No, that's perfectly fine. In fact, we even offer badges for answering old questions with good, new answers.
What someone considers to be an outdated or obsolete answer may not necessarily be outdated for others.
There is a lot of value in keeping track of what the solutions were for past versions of libraries, software, systems, ...
It's not because you're able to run the latest bleeding edge version of the tools you're using that everybody will.
There are such ...
As you came across that post, there's a possibility that other user can come across the same post too while searching for a similar issue, and hence your answer will help him get a solution.
We do encourage users to answer old questions, and Stackoverflow also awards badges to the users who do so..
Revival - Answered more than 30 days later as ...
There's no such thing as too old to be improved. If you can make substantial improvements to a post, then by all means, edit it. We're working together to build a high quality Q&A library; we want things to be improved, no matter how old they are.
However, if you're only making one very minor improvement (as in converting one line of code from inline ...
Only ask (and answer) a new question if your problem isn't actually covered by any existing question.
If your issue is "directly covered" by another question then you shouldn't ask a new question. Add your answer to one of the questions you have found.
Additionally, if you have found "several SO questions that directly cover this issue" then at the very ...
I faced this situation 1.5 years ago on this question:
In Java, difference between default, public, protected, and private
and thought, hey, let's make this an experiment.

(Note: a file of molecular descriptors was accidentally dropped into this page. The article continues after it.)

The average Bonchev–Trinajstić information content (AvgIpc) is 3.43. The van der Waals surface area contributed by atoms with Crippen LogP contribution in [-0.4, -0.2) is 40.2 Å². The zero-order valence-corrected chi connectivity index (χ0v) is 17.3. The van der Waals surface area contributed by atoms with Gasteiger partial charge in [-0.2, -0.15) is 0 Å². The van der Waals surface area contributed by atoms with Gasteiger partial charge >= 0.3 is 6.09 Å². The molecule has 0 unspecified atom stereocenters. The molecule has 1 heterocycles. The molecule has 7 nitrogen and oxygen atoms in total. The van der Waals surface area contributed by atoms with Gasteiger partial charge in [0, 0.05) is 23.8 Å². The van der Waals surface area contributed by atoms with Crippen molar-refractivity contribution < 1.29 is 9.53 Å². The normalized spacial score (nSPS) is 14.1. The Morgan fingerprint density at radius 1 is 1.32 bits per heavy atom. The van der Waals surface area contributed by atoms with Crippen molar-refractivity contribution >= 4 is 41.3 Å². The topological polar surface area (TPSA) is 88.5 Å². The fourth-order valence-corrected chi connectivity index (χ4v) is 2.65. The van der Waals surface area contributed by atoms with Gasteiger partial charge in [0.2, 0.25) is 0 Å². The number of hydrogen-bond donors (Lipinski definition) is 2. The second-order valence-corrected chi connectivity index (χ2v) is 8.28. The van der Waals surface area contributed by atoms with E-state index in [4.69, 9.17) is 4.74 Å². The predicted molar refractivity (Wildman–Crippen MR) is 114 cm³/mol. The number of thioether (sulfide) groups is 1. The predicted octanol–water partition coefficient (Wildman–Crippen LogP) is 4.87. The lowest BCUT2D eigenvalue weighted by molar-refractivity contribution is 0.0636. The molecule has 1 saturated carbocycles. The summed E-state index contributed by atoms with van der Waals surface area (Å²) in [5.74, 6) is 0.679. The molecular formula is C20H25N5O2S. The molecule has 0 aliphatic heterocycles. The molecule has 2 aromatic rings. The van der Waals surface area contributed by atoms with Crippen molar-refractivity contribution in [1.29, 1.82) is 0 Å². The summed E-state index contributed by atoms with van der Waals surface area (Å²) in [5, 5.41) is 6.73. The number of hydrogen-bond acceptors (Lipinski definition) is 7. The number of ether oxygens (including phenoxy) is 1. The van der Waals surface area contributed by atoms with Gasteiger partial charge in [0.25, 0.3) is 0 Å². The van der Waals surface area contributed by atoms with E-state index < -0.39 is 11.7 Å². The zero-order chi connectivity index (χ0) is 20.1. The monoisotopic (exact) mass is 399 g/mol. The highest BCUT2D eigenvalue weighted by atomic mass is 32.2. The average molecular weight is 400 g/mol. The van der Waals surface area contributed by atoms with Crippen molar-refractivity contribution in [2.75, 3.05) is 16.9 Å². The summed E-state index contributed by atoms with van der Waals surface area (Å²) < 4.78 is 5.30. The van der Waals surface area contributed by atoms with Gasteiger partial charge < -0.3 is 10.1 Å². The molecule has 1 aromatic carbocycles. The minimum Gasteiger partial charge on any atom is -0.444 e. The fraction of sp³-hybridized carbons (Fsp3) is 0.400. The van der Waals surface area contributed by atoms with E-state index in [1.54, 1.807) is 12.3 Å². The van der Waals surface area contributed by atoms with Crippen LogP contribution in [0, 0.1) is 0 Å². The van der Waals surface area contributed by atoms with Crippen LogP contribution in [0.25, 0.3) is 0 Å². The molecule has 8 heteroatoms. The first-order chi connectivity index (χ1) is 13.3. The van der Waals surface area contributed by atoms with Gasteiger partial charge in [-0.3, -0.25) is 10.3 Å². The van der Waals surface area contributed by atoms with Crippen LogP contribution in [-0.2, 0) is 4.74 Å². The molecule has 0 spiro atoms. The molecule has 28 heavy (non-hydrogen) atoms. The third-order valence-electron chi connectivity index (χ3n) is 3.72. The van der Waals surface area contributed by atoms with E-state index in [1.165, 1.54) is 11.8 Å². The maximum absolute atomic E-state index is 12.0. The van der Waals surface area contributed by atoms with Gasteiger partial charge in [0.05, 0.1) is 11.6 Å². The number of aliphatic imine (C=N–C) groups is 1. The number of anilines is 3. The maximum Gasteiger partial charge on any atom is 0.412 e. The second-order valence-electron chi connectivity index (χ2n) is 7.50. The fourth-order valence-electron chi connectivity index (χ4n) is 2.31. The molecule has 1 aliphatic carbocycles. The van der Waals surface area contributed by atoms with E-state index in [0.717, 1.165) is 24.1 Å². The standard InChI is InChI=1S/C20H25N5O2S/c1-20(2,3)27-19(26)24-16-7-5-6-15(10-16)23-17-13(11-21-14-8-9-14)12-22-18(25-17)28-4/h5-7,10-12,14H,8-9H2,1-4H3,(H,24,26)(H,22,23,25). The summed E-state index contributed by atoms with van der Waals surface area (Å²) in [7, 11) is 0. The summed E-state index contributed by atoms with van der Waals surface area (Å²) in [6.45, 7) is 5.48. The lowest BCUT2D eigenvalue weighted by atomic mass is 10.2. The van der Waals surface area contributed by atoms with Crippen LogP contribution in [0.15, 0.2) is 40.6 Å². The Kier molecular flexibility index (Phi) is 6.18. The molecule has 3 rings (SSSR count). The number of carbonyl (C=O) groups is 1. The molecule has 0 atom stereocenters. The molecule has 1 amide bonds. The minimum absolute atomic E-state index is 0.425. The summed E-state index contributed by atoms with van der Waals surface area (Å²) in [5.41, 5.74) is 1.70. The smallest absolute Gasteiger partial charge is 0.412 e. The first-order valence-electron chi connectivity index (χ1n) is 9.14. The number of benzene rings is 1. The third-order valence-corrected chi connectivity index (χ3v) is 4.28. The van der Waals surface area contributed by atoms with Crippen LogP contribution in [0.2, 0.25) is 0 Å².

I put some effort into it and posted this answer and then kept an eye on the progress.
Today I got a gold badge for it and I thought I'd share my findings.
Here's the chart of the ...
The tooltips on the answer voting arrows say "This answer is useful" and "This answer is not useful".
An answer that is the same as an existing answer, doesn't say anything that hasn't already been said, and doesn't say it in a clearer way is a waste of everyone's time. It isn't useful.
You should simply just add a new up-to-date answer to the question, leaving the old answer in place. Just be clear that your answer is dealing with the newer version of software, and clearly state why there is a difference (if that is not clear already).
Raising flags on duplicated answers is a risky proposition. The closer you are to be dealing with exact duplication, the greater your chances of success. The less exact the duplication the more you become dependent on whether or not the moderator that handles your flag knows the technology and can see that the later answer amounts to the same thing as the ...
You're encouraged to answer your own questions around here. There's nothing poor about your question, from what I could tell, so I don't believe it's subject to anyone coming after it.
At best, you can now incorporate it into your code's documentation to explain why you chose to implement something in this fashion.
If the question:
Is not closed
Should not be closed
and the answer will provide value (e.g. won't repeat what other answers already say), it's fine to post an answer no matter how old the question is.